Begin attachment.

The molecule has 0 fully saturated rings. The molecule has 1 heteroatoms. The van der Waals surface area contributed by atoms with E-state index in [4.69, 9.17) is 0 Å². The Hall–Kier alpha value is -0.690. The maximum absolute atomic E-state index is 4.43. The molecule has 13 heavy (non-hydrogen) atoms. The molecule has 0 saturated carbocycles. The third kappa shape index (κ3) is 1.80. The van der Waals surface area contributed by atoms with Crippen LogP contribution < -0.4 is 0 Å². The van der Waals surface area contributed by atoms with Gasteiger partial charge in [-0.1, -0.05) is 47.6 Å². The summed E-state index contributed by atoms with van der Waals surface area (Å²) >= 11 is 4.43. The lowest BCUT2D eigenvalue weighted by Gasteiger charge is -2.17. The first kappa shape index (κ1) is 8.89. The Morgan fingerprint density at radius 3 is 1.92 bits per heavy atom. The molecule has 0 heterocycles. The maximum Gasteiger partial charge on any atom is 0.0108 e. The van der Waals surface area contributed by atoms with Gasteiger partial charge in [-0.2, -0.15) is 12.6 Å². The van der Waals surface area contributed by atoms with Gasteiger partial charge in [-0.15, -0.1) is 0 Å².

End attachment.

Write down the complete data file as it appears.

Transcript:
The molecule has 0 fully saturated rings. The molecule has 1 heteroatoms. The van der Waals surface area contributed by atoms with E-state index in [4.69, 9.17) is 0 Å². The Hall–Kier alpha value is -0.690. The maximum absolute atomic E-state index is 4.43. The molecule has 13 heavy (non-hydrogen) atoms. The molecule has 0 saturated carbocycles. The third kappa shape index (κ3) is 1.80. The van der Waals surface area contributed by atoms with Crippen LogP contribution < -0.4 is 0 Å². The van der Waals surface area contributed by atoms with Gasteiger partial charge in [-0.1, -0.05) is 47.6 Å². The summed E-state index contributed by atoms with van der Waals surface area (Å²) >= 11 is 4.43. The lowest BCUT2D eigenvalue weighted by Gasteiger charge is -2.17. The first kappa shape index (κ1) is 8.89. The Morgan fingerprint density at radius 3 is 1.92 bits per heavy atom. The molecule has 0 heterocycles. The maximum Gasteiger partial charge on any atom is 0.0108 e. The van der Waals surface area contributed by atoms with Gasteiger partial charge in [-0.2, -0.15) is 12.6 Å². The van der Waals surface area contributed by atoms with Gasteiger partial charge in [-0.15, -0.1) is 0 Å².